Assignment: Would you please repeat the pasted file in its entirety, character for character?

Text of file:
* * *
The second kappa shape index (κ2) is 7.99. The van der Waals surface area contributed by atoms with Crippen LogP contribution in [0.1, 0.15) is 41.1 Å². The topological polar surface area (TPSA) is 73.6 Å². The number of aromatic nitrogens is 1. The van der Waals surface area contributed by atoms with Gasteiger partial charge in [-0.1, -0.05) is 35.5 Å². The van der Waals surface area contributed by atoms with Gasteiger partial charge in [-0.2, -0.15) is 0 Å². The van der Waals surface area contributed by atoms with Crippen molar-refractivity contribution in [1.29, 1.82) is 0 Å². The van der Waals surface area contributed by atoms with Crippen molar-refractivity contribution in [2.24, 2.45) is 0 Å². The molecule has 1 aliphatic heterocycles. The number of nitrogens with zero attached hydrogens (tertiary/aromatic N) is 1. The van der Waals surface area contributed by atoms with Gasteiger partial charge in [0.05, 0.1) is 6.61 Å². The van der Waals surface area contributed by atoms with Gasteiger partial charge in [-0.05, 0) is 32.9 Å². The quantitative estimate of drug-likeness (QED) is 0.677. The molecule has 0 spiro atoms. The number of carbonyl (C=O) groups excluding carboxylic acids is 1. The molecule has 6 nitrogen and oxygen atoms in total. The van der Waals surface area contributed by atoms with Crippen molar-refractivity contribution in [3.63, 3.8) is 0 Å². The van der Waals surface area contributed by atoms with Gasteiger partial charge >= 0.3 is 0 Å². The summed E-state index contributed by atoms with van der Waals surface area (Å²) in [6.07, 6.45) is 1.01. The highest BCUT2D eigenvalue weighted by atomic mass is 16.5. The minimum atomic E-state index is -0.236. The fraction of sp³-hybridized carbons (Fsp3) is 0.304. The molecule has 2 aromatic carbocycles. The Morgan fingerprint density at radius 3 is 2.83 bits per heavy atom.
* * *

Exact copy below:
The second kappa shape index (κ2) is 7.99. The van der Waals surface area contributed by atoms with Crippen LogP contribution in [0.1, 0.15) is 41.1 Å². The topological polar surface area (TPSA) is 73.6 Å². The number of aromatic nitrogens is 1. The van der Waals surface area contributed by atoms with Gasteiger partial charge in [-0.1, -0.05) is 35.5 Å². The van der Waals surface area contributed by atoms with Gasteiger partial charge in [-0.2, -0.15) is 0 Å². The van der Waals surface area contributed by atoms with Crippen molar-refractivity contribution in [1.29, 1.82) is 0 Å². The van der Waals surface area contributed by atoms with Crippen molar-refractivity contribution in [2.24, 2.45) is 0 Å². The molecule has 1 aliphatic heterocycles. The number of nitrogens with zero attached hydrogens (tertiary/aromatic N) is 1. The van der Waals surface area contributed by atoms with Gasteiger partial charge in [0.05, 0.1) is 6.61 Å². The van der Waals surface area contributed by atoms with Gasteiger partial charge in [-0.05, 0) is 32.9 Å². The quantitative estimate of drug-likeness (QED) is 0.677. The molecule has 0 spiro atoms. The number of carbonyl (C=O) groups excluding carboxylic acids is 1. The molecule has 6 nitrogen and oxygen atoms in total. The van der Waals surface area contributed by atoms with Crippen molar-refractivity contribution in [3.63, 3.8) is 0 Å². The van der Waals surface area contributed by atoms with Gasteiger partial charge >= 0.3 is 0 Å². The summed E-state index contributed by atoms with van der Waals surface area (Å²) in [6.07, 6.45) is 1.01. The highest BCUT2D eigenvalue weighted by atomic mass is 16.5. The minimum atomic E-state index is -0.236. The fraction of sp³-hybridized carbons (Fsp3) is 0.304. The molecule has 2 aromatic carbocycles. The Morgan fingerprint density at radius 3 is 2.83 bits per heavy atom.